• 77.  Waring, R. H.; Major, J. 1964. Some vegetation of the California coastal        redwood region in relation to gradients of moisture, nutrients, light,        and temperature. Ecological Monographs. 34: 167-215.  [8924]
  • 78.  Weaver, J. E. 1917. A study of the vegetation of southeastern Washington        and adjacent Idaho. Nebraska University Studies. 17(1): 1-133.  [7153]
  • 79.  Welsh, Stanley L.; Atwood, N. Duane; Goodrich, Sherel; Higgins, Larry        C., eds. 1987. A Utah flora. Great Basin Naturalist Memoir No. 9. Provo,        UT: Brigham Young University. 894 p.  [2944]
  • 8.  Baker, William L. 1989. Classification of the riparian vegetation of the        montane and subalpine zones in western Colorado. Great Basin Naturalist.        49(2): 214-228.  [7985]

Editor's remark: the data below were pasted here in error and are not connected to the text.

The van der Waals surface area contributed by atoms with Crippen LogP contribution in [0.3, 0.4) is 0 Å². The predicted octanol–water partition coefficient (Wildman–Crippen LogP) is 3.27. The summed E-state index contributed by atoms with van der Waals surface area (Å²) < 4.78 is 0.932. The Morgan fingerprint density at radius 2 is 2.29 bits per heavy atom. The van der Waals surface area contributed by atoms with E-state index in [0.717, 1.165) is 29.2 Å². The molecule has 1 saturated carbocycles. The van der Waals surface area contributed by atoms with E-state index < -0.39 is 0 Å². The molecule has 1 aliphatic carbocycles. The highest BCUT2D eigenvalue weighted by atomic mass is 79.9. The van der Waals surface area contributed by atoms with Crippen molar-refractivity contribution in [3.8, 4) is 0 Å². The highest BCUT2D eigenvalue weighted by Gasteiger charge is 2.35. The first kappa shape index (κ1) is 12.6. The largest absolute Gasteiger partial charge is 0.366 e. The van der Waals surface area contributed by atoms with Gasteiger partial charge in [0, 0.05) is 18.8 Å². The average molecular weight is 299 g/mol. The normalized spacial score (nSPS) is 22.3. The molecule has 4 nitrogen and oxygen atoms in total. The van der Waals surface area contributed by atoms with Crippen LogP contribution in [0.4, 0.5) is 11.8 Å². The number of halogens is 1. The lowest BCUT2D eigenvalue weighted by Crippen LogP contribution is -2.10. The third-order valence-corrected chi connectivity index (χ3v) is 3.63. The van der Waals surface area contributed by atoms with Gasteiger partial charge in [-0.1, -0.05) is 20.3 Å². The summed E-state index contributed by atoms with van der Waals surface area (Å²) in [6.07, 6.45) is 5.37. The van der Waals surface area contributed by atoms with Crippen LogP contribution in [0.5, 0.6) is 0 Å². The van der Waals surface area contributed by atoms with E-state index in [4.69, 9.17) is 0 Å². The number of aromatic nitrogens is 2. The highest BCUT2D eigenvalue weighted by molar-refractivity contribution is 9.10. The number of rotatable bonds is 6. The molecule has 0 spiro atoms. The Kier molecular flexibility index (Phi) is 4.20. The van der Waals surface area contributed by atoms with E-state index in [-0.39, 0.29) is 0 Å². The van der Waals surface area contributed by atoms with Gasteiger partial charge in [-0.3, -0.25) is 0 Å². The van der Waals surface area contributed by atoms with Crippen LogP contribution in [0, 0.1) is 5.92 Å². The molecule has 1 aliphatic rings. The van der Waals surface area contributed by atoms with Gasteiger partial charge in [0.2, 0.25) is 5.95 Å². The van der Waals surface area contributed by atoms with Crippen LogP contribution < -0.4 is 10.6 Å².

• 80.  Whittaker, R. H. 1960. Vegetation of the Siskiyou Mountains, Oregon and        California. Ecological Monographs. 30(3): 279-338.  [6836]
  • 83.  Youngblood, Andrew P.; Padgett, Wayne G.; Winward, Alma H. 1985.        Riparian community type classification of eastern Idaho - western        Wyoming. R4-Ecol-85-01. Ogden, UT: U.S. Department of Agriculture,        Forest Service, Intermountain Region. 78 p.  [2686]
  • 84.  Youngblood, Andrew P.; Padgett, Wayne G.; Winward, Alma H. 1985.        Riparian community type classification of northern Utah and adjacent        Idaho. Ogden, UT: U.S. Department of Agriculture, Forest Service,        Intermountain Region, Ecology and Classification Program. 104 p.        [Preliminary draft]
  • 9.  Bakuzis, E. V; Hansen, H. L. 1962. Ecographs of herb species of        Minnesota forest communities. Minnesota Forestry Notes. 118: 1-2.        [10317]

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Key Plant Community Associations

More info for the terms: mesic, presence

Presence of red baneberry frequently indicates moist sites [35,75].  In